This was a Facebook post by my good friend and double-ostomate, Joe Vega, who lives in California. As you can see there were many replies to the question “What is the best piece of ostomy advice you’ve received?” Most replies focused on what to do in case of a leak. Use flange extenders! Use pink tape! Use paste! Use calamine lotion! (a very popular response on FB that I think is ridiculous). But I think my friend Joe’s response was the best:

July 2020 Update

Lots of meetings are going online now:

  • Saturday, July 11, 1:00 pm, the Ostomy Association of Northern Oklahoma will have Randall Boord, from Hollister as a guest speaker.
  • Wednesday, July 15th, 5:00 pm, UCHealth, Anshutz Wound/Ostomy Group
  • Tuesday, July 28th, 7:00 pm, Denver Metro Ostomy Group, guest speaker will be me!

If you have an interest in any of these meetings, let me know and I’ll send the links.

4 Common Convex Ostomy Skin Barrier Myths

I thought this was an interesting article in the most recent Hollister SecureStart Newsletter. Flat wafers are almost always used when we’re in the hospital after surgery, but there are a lot of good reasons for using a convex wafer. The four myths discussed here are:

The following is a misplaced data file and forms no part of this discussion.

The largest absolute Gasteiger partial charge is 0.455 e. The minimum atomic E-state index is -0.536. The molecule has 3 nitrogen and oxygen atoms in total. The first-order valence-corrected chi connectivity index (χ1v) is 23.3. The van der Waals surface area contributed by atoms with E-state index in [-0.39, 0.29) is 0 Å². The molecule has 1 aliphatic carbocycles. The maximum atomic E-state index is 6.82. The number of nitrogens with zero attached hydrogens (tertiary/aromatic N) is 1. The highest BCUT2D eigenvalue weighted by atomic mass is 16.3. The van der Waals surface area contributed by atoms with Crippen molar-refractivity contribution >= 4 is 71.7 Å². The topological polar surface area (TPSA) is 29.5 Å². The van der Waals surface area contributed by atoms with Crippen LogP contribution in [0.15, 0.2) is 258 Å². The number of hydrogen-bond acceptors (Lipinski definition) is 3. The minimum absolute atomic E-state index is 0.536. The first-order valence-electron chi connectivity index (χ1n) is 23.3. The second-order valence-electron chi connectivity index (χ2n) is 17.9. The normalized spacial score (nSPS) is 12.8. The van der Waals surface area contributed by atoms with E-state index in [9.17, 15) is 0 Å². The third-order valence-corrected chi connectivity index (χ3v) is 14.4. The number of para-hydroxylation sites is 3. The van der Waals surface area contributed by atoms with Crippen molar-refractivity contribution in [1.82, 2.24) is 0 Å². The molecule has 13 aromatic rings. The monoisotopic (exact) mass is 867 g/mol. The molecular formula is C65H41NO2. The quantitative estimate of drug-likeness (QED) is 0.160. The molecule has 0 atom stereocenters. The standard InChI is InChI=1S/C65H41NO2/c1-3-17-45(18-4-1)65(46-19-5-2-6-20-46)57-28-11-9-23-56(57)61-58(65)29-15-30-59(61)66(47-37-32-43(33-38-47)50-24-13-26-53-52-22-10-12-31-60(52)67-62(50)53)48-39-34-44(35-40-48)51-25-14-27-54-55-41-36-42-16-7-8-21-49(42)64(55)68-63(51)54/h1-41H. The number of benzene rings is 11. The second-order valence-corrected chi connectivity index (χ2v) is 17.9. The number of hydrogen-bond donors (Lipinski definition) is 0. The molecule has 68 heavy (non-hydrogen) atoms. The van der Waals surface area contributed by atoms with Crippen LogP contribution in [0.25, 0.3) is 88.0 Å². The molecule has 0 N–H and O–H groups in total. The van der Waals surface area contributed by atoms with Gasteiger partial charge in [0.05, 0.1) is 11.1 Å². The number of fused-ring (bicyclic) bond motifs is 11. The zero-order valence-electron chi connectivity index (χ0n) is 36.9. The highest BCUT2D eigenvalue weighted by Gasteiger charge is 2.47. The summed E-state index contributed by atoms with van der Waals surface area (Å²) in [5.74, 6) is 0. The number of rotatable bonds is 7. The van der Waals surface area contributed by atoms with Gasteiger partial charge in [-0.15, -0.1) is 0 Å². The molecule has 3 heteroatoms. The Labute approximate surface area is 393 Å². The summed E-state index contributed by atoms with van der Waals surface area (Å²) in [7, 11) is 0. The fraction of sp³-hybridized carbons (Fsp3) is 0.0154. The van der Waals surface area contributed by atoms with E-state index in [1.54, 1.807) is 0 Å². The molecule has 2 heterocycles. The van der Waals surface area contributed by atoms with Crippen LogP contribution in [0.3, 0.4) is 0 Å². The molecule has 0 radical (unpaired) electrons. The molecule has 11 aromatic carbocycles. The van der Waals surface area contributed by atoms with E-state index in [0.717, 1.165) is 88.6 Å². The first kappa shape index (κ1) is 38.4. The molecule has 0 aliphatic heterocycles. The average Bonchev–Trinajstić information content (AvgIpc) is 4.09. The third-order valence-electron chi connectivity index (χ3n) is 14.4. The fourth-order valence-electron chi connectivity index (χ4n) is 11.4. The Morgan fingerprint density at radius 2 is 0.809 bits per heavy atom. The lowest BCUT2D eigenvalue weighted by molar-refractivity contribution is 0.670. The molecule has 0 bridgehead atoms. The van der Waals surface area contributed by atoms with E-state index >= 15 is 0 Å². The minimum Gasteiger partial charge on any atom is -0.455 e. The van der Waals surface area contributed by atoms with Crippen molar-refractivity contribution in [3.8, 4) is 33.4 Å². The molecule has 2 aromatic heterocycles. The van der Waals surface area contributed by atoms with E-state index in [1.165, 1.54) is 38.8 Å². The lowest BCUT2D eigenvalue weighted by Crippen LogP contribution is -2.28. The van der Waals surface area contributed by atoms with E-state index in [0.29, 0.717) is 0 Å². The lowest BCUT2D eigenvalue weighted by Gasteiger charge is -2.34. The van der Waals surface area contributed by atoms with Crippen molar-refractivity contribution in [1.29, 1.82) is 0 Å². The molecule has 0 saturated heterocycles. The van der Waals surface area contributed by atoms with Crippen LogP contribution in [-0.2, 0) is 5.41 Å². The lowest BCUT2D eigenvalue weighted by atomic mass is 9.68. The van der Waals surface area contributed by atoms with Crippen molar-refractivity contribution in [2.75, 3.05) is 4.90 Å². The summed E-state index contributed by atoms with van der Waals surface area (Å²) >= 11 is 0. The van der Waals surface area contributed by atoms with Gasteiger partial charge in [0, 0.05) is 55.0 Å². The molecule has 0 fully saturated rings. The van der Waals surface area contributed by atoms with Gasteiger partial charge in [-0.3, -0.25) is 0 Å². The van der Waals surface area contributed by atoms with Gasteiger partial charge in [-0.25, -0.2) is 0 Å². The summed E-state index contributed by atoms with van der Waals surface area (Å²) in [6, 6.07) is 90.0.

• All convexity is the same (it’s not)
  • A convex skin barrier is uncomfortable or even painful (not at all!)
  • I have to wait to use convexity
  • If my stoma is level with my skin, I need a convex skin barrier

If you’re having skin issues, it never hurts to try a convex wafer, and you can get some free samples to check them out.

New Products from ConvaTec

The June 13th meeting of the Ostomy Association of Northern Oklahoma had a presentation by Tom Dingler and Lauren Brown from ConvaTec. Tom and Lauren pointed out that ConvaTec has enhanced the technology in many of their products, including updated pouch shapes, improved filters, roll-up clipless closures and peekaboo inspection windows. They highlighted ConvaTec’s line of EsteemTM+ (one-piece) convex pouches, which offer 3 types of convexity: Soft Convex, Flex Convex and Firm Convex. With reference to the following measurements: